Archive for Wednesday, August 23, 2000

Smiley’s just the course for new golfers, drivers

August 23, 2000

Editor's note: This is the 10th part of a summerlong series highlighting some of the better golf courses in the Kansas City metro area. This week, we cruise east on K-10 to Smiley's Executive Golf Club in Lenexa.

Eudora- As a golf community we're triply blessed.

We have a number of top-of-the-line premium public courses in the area that makes a round of golf something special. Courses like Lenexa's Falcon Ridge, Leawood's Iron Horse and Jim Colbert's newly opened links in Spring Hill would rank with any public courses in the country.

These courses are worth playing no doubt.

Smiley's Executive Golf Club, located at the northeast corner of
the junction of Kansas Highway 7 and Kansas Highway 10, boasts one
of the top-rated driving ranges in the country.

Smiley's Executive Golf Club, located at the northeast corner of the junction of Kansas Highway 7 and Kansas Highway 10, boasts one of the top-rated driving ranges in the country.

There is also a second tier of golf courses. Nice courses that don't cost a whole lot to play.

Overland Park Golf Club, Tomahawk Hills, Sunflower Hills and Heritage Park would fall into this second category.

But what might make the metro area truly a golf haven are the places that allow players of all ages to learn the game on a course that won't intimidate them to the point where they become so discouraged, they never again want to play.

We have three or four courses right along the K-10 corridor that fall into this category. DeSoto's Oak Country Golf Course, last week's featured course, Twin Oaks, River View and Smiley's Executive Golf Club would all fall into this category.

We could have easily chosen any of these courses to feature this week, but time constraints forced us to choose just one beginner course.

Because Smiley's, located at the northeast corner of the K-10/K-7 junction, boasts one of the top-rated driving ranges in the United States, we chose it as the perfect place for a beginner to learn the game.

Smiley's offers summer golf classes.

Players learn on a driving range that features several target holes. It's a range for players of all levels. Newbies can learn to hit the ball there and a scratch player can work on honing his skills from club distance to minor swing adjustments. The driving range has been deemed one of the top 50 in America four times in the last six years.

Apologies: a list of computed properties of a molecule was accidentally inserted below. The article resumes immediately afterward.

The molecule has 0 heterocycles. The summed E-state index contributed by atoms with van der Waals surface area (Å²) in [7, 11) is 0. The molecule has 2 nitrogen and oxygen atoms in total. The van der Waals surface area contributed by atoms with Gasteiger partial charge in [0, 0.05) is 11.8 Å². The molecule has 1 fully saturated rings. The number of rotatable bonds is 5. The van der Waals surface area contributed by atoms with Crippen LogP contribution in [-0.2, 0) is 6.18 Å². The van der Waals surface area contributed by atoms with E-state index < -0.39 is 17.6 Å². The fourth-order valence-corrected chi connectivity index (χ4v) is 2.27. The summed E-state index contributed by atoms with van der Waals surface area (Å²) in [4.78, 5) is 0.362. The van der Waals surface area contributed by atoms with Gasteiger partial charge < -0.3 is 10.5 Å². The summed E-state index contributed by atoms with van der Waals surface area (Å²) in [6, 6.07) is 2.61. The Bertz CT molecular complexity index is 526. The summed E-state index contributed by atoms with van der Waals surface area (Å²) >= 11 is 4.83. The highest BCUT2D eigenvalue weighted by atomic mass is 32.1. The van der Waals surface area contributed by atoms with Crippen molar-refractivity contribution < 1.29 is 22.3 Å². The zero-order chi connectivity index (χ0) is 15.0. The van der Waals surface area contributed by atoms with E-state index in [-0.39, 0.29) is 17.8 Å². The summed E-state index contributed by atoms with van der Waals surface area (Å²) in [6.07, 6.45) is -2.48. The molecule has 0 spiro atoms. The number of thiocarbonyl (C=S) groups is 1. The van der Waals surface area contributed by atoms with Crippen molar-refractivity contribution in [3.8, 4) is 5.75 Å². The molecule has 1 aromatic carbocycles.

When you throw in a par-60 course, that's really icing on the proverbial cake.

Smiley's will never be confused with Falcon Ridge, which is a mile to the east, but it has its purpose. Its job is to get new players ready to venture out to other golf courses by allowing them to learn the game at a level that makes them look forward to their next outing.

There is seldom a shot that is so heinous at Smiley's that a second shot is made impossible. The exception to that would be on the fifth, sixth, ninth and 18th holes, where water comes into play and often prevails.

The fifth hole is a 325-yard dogleg to the right. Hit your drive too long and it will find its way to the pond, which winds down the left side of the fairway all the way to the green.

The sixth hole is the No. 1 handicap hole on the course a 160-yard par three that requires a player to hit over the pond, which flanks the left side of the fairway and green. Hit it to the left, the ball gets wet. Hit to the right and a player has a tricky chip over a bunker onto a green that slopes to water. The ninth and 18th holes are straight par-four holes that require a player to clear a large pond. From there, it's a short iron to the green.

If Smiley's has a downfall, it's the putting surfaces, which are soft. This is not the place for a beginner to work on putting, but for the $12 green fee, it's a good place to work on one's short game.

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